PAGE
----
Don’t Be Naïve: Plan to Survive Your Next Crisis

By Melanie Herman and Alex Ricketts

Although interest in crisis management appears to be growing in the nonprofit sector, many leaders continue to naively believe that a crisis-free history, compelling mission and dedicated staff create a protective shield against crisis events. An important truth about crisis events is that no organization is immune. A crisis is most often an event you didn’t see coming, which takes you by surprise, and tests the mettle of even your most experienced staff and volunteer leaders. Another truth about crisis events is that even though you are unlikely to face the exact set of circumstances in your worst nightmare, ANY time spent preparing for a crisis will serve you well when a crisis unfolds in your nonprofit.

What’s the Risk?

In our experience as a risk advisor to the nonprofit sector, we have observed that most nonprofits seem to survive the crisis events they face. This means that both prepared and unprepared nonprofits generally weather the crisis tornados they thought wouldn’t touch down in their backyards. We attribute the high survival rate to what we refer to as “resilience DNA” — an intuitive skill set that enables most nonprofit CEOs, boards and organizations to get tossed in the air and still land on their respective feet. So if we are pretty good at surviving crisis events without preparation, why devote precious time to crisis management?

Three Reasons

We believe there are at least three compelling reasons to devote time and resources to crisis management:

  1. To avoid collateral damage from a crisis. You may survive a crisis without preparation, but although you survived your nonprofit may have sustained some avoidable harm, such as morale-crushing stress on staff, loss of confidence by the board, and the diversion of funds needed for your mission.
  2. To inspire confidence. The most effective risk management programs inspire confidence among stakeholders. Confidence at the board table frees up the board to focus on the strategic direction of the nonprofit, rather than spend its precious time obsessively focused on operational details.
  3. To fortify your mission. Without any preparation, your mission will take a beating during a crisis. Time, energy, and other resources will be drawn away from critical programs and services to plug the holes, stop the bleeding, and deal with the mess that you might have been able to avoid.

Crisis Tips From Our Expert

Stephen Drachler offers the following tips for nonprofit leaders working to fine-tune crisis communications:

  • Replace No Comment with a Plan – Drachler notes that an “ineffective communications strategy” is the Achilles Heel for many nonprofits in crisis. And in the absence of a communications strategy, “no comment” is the default strategy! “No comment is the kiss of death to an organization’s credibility,” says Drachler. He adds that “When ¥no comment’ is the response to an interview request, an organization is likely to be judged guilty as charged. And after that, it may be an uphill climb to restore a reputation to its prior status.”
  • Watch the Clock — According to Drachler, for many years, organizations had perhaps an hour to respond to media inquiries about a crisis, before a reporter would move on and find another source. But in today’s digital age, the timer is set for 15 minutes. So regardless of what you’ll say, you need to make sure that a trained and prepared “someone”… (and their designated backup) is ready to respond without delay.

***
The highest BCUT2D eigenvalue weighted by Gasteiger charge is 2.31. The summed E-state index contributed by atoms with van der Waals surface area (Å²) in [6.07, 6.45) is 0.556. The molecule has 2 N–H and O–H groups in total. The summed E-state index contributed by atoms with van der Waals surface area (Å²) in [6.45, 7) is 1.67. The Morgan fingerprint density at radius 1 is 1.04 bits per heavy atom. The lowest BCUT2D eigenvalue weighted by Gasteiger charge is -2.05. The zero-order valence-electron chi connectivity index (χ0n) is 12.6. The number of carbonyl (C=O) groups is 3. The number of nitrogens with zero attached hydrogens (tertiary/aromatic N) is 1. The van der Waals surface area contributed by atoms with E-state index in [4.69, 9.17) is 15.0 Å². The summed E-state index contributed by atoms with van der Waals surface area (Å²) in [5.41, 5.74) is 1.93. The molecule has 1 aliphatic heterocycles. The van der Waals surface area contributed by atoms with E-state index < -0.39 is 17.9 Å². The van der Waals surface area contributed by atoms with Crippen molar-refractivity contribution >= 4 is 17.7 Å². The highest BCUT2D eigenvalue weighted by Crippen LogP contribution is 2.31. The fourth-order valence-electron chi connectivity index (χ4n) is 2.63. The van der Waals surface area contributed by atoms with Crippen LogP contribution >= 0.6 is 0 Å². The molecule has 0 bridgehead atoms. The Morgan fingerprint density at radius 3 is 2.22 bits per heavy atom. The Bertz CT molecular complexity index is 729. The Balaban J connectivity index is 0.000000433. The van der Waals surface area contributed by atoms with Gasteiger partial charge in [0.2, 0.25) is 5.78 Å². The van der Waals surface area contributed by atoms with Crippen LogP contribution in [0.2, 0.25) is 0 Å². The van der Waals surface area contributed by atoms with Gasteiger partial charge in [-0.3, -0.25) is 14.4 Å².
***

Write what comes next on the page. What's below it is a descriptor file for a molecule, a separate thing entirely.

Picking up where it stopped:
The Letter “C”

The letter “C” is often used as a clever way to remind leaders about what to do to prepare for and survive a crisis. Some of our favorite “C” words for crisis management include:

  • Calm — Your chance of surviving with mission intact and little or no avoidable damage increases substantially if you’re able to stay calm during a crisis. And remember that during a crisis the focus is on senior leaders: your sense of calm will inspire others to remain calm as well.
  • Context — Don’t forget context when trouble lands at your doorstep; take action with your mission, history, service model and clientele as an always present backdrop. Be the organization your most supportive stakeholders believe you to be.
  • Connections — A common mistake is to wade through a crisis without getting outside help. Now’s the time to use your connections to fortify your mission. Don’t be a hero; be a connector.
  • Compassion — Never forget that you are in the compassion business. Failing to show compassion for any presumed victims will cost you dearly.
  • Capable — Don’t pretend to have all the answers when it’s clear there are unknowns; instead, promise to get information or answers to questions you’re getting from the media and other stakeholders.
  • Current — Provide up to date information to key stakeholder groups as the crisis unfolds. Update basic information on your nonprofit before a crisis erupts, so that you can focus on the new events in the moment, rather than having to re-do an outdated mission statement or board roster.
  • Concise — Clarity is key when communicating to employees, volunteers, the board, clientele or the media during a crisis. Don’t ramble; use well-understood terms to describe what’s happening and how your nonprofit is responding to the crisis.

Melanie Lockwood Herman is Executive Director of the Nonprofit Risk Management Center. She welcomes your comments about crisis management or your questions about NRMC services at or 703.777.3504. NRMC provides web apps and educational resources at and offers custom consulting assistance to organizations unwilling to leave their missions to chance.